BUSINESS-TO-BUSINESS

KATIE MULDOON: I’ve noticed only one major creative trend in business-to-business catalogs lately: varnished covers. Many business mailers are applying a coating of a varnishlike substance to the cover while the catalog is being printed – just like putting on a sixth or fifth color.

Computer image and typography software cataloger EyeWire Studios is a good example of a b-to-b mailer that puts out attractive catalog covers made even more striking by varnishing. This coating not only intensifies the look of the cover, but it also gives the whole catalog a more upscale appearance and creates the image that the book is meant to be retained.

Some marketing techniques are making business catalogs look a little more promotional. For example, there’s been increased use of ink-jetting on the cover of many b-to-b catalogs. Office supplies cataloger Viking is probably the leader in ink-jetting. The company often uses cover messages that recap past purchases and promote savings on those same items.

Offering and promoting low prices is important in many b-to-b product categories – especially the computer market – so we’re seeing more promotional blurbs on covers. For instance, industrial cleanup products cataloger New Pig mailed a recent issue that prominently promoted special offers on the cover.

MICHAEL FOSSO: I would have to say that the biggest creative change in b-to-b has been low cost technology. Innovations such as direct-to-plate printing, portable document file (PDF) work flows, and digital photography have enabled us to reduce costs – and at the same time, to improve our catalog creative.

At S&S we target three specific markets: recreation, education, and healthcare. Our markets are very competitive, so as with any other cataloger, it’s important that we grab the reader’s eye with attractive photography and benefit driven copy. Now that we’ve switched to digital photography, with its lower costs, we have a little more money to spend on making the books look better.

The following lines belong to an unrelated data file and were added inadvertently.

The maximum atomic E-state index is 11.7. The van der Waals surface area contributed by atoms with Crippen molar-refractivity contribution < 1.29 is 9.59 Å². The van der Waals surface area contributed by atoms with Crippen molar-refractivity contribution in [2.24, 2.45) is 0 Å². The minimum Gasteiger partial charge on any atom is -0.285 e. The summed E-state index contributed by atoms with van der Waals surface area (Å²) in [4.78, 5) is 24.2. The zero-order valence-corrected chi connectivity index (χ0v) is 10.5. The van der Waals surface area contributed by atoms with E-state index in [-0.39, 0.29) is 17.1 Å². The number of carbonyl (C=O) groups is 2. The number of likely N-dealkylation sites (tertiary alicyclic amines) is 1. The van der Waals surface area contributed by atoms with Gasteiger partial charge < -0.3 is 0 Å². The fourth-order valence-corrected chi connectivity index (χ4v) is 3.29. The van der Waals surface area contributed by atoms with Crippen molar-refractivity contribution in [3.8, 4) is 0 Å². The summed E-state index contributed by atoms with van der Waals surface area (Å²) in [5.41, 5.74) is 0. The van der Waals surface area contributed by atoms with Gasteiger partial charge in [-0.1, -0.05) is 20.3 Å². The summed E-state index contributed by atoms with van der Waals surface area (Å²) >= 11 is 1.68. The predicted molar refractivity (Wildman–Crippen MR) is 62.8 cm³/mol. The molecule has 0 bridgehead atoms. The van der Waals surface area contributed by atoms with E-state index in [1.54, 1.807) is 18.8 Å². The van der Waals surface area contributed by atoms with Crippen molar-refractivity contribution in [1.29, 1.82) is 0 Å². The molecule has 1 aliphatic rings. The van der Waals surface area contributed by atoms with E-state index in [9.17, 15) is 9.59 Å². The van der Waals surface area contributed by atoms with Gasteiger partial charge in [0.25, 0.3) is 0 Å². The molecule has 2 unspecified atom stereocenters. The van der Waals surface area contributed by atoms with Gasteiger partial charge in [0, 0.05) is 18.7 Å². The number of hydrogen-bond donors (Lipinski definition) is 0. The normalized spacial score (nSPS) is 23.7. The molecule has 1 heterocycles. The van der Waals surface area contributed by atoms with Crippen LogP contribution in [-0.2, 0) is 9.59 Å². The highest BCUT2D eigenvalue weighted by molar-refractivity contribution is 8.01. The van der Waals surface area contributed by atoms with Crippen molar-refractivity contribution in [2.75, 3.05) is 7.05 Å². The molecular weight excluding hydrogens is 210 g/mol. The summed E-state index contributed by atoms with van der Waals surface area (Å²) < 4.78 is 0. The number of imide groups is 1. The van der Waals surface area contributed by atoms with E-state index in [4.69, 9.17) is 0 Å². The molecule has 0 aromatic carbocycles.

For instance, we are increasing our use of models and location shoots. Our models are all age correct, depending on the target market. In our S&S Opportunities catalog, which sells products for physically challenged adults and children, we use models who are physically challenged. We also often use models with Down’s Syndrome where appropriate in the Opportunities catalog, because we think it’s important to show true-to-life models in a positive way, benefiting and enjoying our products.

Because we market so heavily to youth in the recreation and education markets, we tend to use a lot of primary colors and bright photography. Our S&S Brite Start catalog, which sells products for children in the kindergarten-third grade age range, prints on a heavier paper stock, which really enhances the colors. Many of our products cross markets, so we have to rewrite the copy to the specific market and reshoot the photography with the age correct models.

STEPHEN R. LETT: While ink-jet messaging is nothing new, more and more business mailers are using it as part of their creative. I’ve seen more highly personalized and targeted ink-jet messaging on the front cover of catalogs – and it’s no longer just the biggest catalogers doing it.

For example, business stationery cataloger The Drawing Board uses customer data to target specific messages to its buyers. If a customer has had a history of buying personalized address labels, the cataloger will ink-jet a special offer or reminder about this product on the front cover of the book, using the customer’s name as part of the message.

Personalization techniques such as ink-jetting help business-to-business catalogs build a strong bond with their customers with a highly targeted marketing and creative approach. This enhances the relationship with that buyer and helps sell more products.

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BUSINESS-TO-BUSINESS

Launched just eight years ago, Lands’ End’s corporate sales division now accounts for more than 10% of the apparel cataloger’s $1.32 billion in annual sales. And while total company sales declined 3.8% last year following a 15% reduction in circulation of the core catalog, corporate sales climbed to $140 million.

The overall promotional products market is growing too. The Irving, TX-based Promotional Products Association International says annual sales grew 11% in 1998 alone, to $13.1 billion. To take advantage of the growth, Lands’ End is pumping up its division’s Web presence.